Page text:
Monday, October 19, 2009

Myths about left-brain schooling, II: media complicity

Mark Slouka's recent Harper's article about the supposed dominance of math and science in our schools prompted me to write the following letter to the editor:

If Mark Slouka [“Dehumanized”] were to visit an American grade school classroom, he would see that math and science do not rule the school. While classes called “math” and “science” still exist, they contain far less actual math and science than they did a generation ago. Indeed, Slouka’s observations about today’s reading assignments apply as well to assignments in math and science: intended, in Slouka’s words, to “provide students with mirrors of their own experience,” they have students connecting math and science to their personal lives rather than doing challenging problems. This worries many mathematicians, scientists, and parents, not because they want children, in Slouka’s words, to be “hired by Bill Gates,” but because we’re raising a generation of innumerate, scientifically illiterate citizens and turning off our brightest young lights in math and science.
But Harper's declined to publish any letters challenging the article's key assumption that math and science control our schools. Of the three letters they did publish, only one mentioned math education. Its author, a longtime "teacher of mathematics," writes:
I... choose to teach mathematics with reading assignments, art projects, oral presentations, even poetry--all to encourage critical thinking in my students, and to cultivate questioning minds.
Harper's doesn't seem to recognize that, thanks in large part to the many teachers like this one, math and science don't rule our schools.


Beth said...

I thought some of his points were useful. For instance, the constant assumption that the entire purpose of education is to snare a high-paying job needs to be questioned, as he does. And I believe he was talking about the college level when he complained about all the money being snarfed by math and science.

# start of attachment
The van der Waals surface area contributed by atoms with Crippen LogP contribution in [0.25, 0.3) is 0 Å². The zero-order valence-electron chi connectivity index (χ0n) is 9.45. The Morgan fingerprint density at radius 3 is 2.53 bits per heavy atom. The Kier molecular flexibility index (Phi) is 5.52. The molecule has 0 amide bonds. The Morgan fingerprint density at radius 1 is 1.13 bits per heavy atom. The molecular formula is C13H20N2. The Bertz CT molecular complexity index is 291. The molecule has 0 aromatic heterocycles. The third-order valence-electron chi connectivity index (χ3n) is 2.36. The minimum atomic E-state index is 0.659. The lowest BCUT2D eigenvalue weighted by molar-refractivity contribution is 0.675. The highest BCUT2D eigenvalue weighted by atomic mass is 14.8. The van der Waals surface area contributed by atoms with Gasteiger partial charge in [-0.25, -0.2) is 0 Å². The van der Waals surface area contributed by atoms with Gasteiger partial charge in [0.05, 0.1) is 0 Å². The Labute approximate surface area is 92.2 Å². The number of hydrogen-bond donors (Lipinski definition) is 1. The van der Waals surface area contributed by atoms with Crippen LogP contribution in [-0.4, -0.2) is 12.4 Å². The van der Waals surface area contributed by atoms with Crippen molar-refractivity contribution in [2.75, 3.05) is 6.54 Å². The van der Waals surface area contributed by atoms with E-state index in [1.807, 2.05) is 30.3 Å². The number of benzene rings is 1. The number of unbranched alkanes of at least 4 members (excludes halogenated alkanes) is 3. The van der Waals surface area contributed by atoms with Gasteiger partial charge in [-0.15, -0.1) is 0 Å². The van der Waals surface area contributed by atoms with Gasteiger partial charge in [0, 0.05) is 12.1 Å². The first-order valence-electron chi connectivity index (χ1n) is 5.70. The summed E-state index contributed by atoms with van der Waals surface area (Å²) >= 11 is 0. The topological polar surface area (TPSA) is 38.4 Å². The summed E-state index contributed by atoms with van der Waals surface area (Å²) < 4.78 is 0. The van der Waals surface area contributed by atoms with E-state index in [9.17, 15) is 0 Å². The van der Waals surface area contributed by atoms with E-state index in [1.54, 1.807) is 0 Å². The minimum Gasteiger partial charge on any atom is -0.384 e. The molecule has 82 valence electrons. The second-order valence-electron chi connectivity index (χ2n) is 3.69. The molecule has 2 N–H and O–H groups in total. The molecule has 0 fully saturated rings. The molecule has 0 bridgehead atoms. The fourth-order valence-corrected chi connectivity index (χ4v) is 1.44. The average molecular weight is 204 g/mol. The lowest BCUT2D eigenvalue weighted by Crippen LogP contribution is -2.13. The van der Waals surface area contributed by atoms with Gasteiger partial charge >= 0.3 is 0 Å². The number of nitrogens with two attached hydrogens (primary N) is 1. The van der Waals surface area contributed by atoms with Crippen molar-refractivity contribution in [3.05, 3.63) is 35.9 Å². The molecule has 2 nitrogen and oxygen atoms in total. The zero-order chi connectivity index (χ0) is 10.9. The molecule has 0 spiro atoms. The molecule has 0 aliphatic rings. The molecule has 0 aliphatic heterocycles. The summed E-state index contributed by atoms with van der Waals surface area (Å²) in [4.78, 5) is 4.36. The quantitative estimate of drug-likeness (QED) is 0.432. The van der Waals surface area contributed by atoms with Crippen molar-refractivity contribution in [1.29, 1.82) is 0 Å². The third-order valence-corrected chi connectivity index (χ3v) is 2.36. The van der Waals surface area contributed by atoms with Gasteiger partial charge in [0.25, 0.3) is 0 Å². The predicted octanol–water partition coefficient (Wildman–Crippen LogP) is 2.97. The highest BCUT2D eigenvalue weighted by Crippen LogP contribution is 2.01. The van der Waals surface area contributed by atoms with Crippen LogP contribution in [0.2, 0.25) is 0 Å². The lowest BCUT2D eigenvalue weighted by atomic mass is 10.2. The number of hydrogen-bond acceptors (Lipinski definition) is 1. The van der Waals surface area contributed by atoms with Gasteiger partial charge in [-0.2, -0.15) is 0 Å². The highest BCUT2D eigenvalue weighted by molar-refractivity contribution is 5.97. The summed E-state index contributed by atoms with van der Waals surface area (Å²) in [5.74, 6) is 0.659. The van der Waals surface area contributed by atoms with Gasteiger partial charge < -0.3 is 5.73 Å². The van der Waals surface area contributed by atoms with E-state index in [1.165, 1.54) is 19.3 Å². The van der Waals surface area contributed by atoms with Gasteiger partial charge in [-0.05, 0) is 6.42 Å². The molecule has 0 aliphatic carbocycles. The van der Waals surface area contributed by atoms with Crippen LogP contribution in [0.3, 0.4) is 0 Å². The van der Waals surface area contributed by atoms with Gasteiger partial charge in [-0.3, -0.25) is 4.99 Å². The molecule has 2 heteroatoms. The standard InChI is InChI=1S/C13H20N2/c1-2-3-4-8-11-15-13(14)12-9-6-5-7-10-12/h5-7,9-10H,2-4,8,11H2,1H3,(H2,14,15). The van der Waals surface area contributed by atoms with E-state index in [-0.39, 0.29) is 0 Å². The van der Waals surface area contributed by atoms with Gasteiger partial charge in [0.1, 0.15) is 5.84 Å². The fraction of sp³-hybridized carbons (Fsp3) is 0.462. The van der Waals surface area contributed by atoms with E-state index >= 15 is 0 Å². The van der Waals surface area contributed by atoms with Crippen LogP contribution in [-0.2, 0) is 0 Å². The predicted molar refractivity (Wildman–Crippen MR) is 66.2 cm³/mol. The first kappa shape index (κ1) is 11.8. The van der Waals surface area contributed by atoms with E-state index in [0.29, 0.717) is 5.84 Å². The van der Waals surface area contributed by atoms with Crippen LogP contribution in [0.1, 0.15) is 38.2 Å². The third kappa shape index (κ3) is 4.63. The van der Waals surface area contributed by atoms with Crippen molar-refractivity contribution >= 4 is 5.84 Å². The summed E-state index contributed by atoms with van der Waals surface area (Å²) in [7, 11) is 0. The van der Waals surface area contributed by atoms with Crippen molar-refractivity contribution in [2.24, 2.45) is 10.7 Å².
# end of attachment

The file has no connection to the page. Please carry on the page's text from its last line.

And remember the discussion on this blog about "text-to-self"? Here's a quote from the article:

"Happily ignoring the fact that the whole point of reading is to force us into an encounter with the other, our high schools and colleges labor mightily to provide students with mirrors of their own experience ... "

On the other hand, the whole article has the dreamy quality of someone who has lived inside his own head for decades. It's astonishing that anyone can write an article about education without mentioning NCLB, which has had a huge impact on our schools, full of unintended consequences.

Katharine Beals said...

Yes, I appreciated the article's critique of text-to-self! We need more people to realize that essentially the same thing is happening in grade school mathandscience.

Beth said...

Oops, I see you also quoted "mirrors of their own experience." I wish he had written more about this; he's on to something important.

Actually, I see a pattern of argument here that happens all the time. Slouka says, "the schools ignore the humanities in favor of mathandscience!" and you point out, correctly, that math and science education is a wasteland.

I feel the same way about progressives who argue that the schools are too traditional, or the traditionalists who argue that the schools are too progressive.

The tragic reality is that our schools don't do anything well. The fact that the humanities are suffering doesn't mean that mathandscience is taught well. The fact that the schools don't have the rigorous content and skills of the traditional approach doesn't mean that they encourage true creativity like the progressive approach.